Spiritual Practice of Eightfold Path in Classical Yoga Sutras
The Yoga Sutras outline the eight limbs of classical , Raja (royal) Yoga, or Ashtanga (ash = eight, tanga = branches) Yoga.
Teachers and translators of the Yoga Sutras are careful to never present the limbs of yoga as “steps” or “stages”. Even though there is a clear and apparent progression from the outer world into the contemplation of the inner, it is understood that practitioners must transverse the various limbs in a natural way. Often, visual depictions of the Eightfold Path are those of the intertwining branches of a tree.
As children we have learned that when we are climbing trees, we occasionally have to descend to a lower branch in order to rise up another way. This is also understood in Yoga practice.
The first two branches of the eight fold pat are commonly referred to as the Yamas and the Niyamas, and serve as a sort of “Ten Commandments” of yoga.
- The “Yamas” or “restraints” outline the five things that the yogi must abstain from in his path to enlightenment.
- The “Niyamas” or “observances” are the five things that the yogi must strive to maintain in his life:
- Asana, the third branch of the Eightfold Path is the one with which most Westerners are familiar as “yoga” In most yoga classes, the Sanskrit word “asana” is used to interchangeably in English with pose or posture.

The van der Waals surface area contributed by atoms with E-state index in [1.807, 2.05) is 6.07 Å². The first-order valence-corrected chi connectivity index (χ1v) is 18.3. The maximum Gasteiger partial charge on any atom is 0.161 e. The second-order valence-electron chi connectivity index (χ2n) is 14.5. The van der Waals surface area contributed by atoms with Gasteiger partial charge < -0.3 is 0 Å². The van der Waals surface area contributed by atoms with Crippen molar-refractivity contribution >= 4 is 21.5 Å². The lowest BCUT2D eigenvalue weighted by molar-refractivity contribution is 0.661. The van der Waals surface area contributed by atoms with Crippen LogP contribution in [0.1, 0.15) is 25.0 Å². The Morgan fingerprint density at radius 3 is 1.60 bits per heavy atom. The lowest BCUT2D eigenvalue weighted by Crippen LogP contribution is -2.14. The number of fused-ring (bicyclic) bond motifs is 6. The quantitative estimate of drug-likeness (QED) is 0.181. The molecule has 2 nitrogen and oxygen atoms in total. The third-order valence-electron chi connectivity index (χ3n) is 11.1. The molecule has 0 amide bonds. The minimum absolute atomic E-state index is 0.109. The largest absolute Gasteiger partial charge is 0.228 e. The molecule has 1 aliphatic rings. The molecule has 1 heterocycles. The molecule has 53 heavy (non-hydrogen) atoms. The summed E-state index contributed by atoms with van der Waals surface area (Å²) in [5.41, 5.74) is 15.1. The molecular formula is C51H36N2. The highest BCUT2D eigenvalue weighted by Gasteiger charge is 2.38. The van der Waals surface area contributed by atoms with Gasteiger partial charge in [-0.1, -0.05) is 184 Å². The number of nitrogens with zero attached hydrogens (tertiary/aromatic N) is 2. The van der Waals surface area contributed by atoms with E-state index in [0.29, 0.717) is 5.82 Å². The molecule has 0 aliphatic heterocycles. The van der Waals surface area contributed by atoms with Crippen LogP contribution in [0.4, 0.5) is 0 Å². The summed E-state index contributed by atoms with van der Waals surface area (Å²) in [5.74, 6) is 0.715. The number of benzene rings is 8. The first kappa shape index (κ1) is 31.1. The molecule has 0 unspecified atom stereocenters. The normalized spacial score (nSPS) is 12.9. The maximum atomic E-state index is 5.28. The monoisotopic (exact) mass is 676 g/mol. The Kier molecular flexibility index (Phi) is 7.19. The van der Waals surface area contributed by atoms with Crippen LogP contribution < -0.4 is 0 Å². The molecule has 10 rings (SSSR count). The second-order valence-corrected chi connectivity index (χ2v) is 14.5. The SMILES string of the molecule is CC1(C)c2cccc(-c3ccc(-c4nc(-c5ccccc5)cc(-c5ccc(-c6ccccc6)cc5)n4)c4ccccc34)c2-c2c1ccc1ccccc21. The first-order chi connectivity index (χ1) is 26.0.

- The fourth limb is called Pranayama and is about the lengthening and extension of the breath.
- Pratyahara is the withdrawal of the senses, or turning one’s mental focus inward. This is simple to describe or explain, but difficult to learn to do.
- The sixth limb is Dharana or concentration, described by Patanjali in Yoga Sutra 3:1 as “fixing of the mind within a point or area.” Whether by focusing on a specific chakra or energy center in the body, or by chanting a mantra such as “Om”, the meditation is centered on a specific space, sound or image. If the student is aware of distractions at all, then they are still making an effort to focus, or practicing Pratyahara.
- One does not technically begin to meditate until reaching the seventh limb, or Dhyana. It is described as “uninterrupted flow”. Dhyana is effortless and seamless. The senses have been completely withdrawn.
- The ultimate goal of the yoga student is Samadhi. This is the same Sanskrit word used in Buddhism for “enlightenment”.
In The Storytelling Monk‘s glossary of metaphorical meanings in Sanskrit, Samadhi is described as “a state of inner calmness, which is born out of sincere practice.” Linguistically, the word Sama is derived from Samahita, meaning “balanced”, “complete”, “pure”, or even “dissolved”. Dhi refers to intellect, memory and inner reasoning.” Giri defines this as a super-conscious state where “… Absoluteness is experienced with all-knowledge and joy… thinker and thought become one….”
Since the word Yoga signifies union with the divine, this transcendence of the illusion of the physical is the true achievement.